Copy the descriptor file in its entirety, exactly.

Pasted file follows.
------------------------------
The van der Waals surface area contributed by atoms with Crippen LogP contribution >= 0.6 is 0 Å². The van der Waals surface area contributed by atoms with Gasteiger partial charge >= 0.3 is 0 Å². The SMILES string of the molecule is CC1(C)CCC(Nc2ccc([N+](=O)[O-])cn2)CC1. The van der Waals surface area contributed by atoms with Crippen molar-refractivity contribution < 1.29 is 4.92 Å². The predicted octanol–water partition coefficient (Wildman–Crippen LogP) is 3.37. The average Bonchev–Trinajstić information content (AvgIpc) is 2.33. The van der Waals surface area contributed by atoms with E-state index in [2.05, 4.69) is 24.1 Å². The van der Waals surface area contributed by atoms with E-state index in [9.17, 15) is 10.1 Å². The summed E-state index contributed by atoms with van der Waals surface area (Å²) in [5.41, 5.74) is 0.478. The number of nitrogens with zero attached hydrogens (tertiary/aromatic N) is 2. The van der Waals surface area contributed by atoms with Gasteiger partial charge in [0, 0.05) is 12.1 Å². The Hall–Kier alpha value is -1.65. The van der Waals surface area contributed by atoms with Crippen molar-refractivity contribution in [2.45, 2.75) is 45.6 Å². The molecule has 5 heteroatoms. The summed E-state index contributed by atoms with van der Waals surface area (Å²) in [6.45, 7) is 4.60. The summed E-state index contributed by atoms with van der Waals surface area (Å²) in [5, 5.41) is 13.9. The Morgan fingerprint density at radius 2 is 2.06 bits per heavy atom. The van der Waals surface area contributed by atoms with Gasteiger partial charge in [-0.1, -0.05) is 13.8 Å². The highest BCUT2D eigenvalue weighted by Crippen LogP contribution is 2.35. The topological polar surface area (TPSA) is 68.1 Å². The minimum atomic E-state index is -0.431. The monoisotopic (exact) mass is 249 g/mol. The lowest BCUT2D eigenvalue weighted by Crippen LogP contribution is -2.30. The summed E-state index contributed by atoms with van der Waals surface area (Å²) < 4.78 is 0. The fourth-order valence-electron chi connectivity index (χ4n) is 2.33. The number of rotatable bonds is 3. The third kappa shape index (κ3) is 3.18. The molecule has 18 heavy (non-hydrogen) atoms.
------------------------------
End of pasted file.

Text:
The van der Waals surface area contributed by atoms with Crippen LogP contribution >= 0.6 is 0 Å². The van der Waals surface area contributed by atoms with Gasteiger partial charge >= 0.3 is 0 Å². The SMILES string of the molecule is CC1(C)CCC(Nc2ccc([N+](=O)[O-])cn2)CC1. The van der Waals surface area contributed by atoms with Crippen molar-refractivity contribution < 1.29 is 4.92 Å². The predicted octanol–water partition coefficient (Wildman–Crippen LogP) is 3.37. The average Bonchev–Trinajstić information content (AvgIpc) is 2.33. The van der Waals surface area contributed by atoms with E-state index in [2.05, 4.69) is 24.1 Å². The van der Waals surface area contributed by atoms with E-state index in [9.17, 15) is 10.1 Å². The summed E-state index contributed by atoms with van der Waals surface area (Å²) in [5.41, 5.74) is 0.478. The number of nitrogens with zero attached hydrogens (tertiary/aromatic N) is 2. The van der Waals surface area contributed by atoms with Gasteiger partial charge in [0, 0.05) is 12.1 Å². The Hall–Kier alpha value is -1.65. The van der Waals surface area contributed by atoms with Crippen molar-refractivity contribution in [2.45, 2.75) is 45.6 Å². The molecule has 5 heteroatoms. The summed E-state index contributed by atoms with van der Waals surface area (Å²) in [6.45, 7) is 4.60. The summed E-state index contributed by atoms with van der Waals surface area (Å²) in [5, 5.41) is 13.9. The Morgan fingerprint density at radius 2 is 2.06 bits per heavy atom. The van der Waals surface area contributed by atoms with Gasteiger partial charge in [-0.1, -0.05) is 13.8 Å². The highest BCUT2D eigenvalue weighted by Crippen LogP contribution is 2.35. The topological polar surface area (TPSA) is 68.1 Å². The minimum atomic E-state index is -0.431. The monoisotopic (exact) mass is 249 g/mol. The lowest BCUT2D eigenvalue weighted by Crippen LogP contribution is -2.30. The summed E-state index contributed by atoms with van der Waals surface area (Å²) < 4.78 is 0. The fourth-order valence-electron chi connectivity index (χ4n) is 2.33. The number of rotatable bonds is 3. The third kappa shape index (κ3) is 3.18. The molecule has 18 heavy (non-hydrogen) atoms.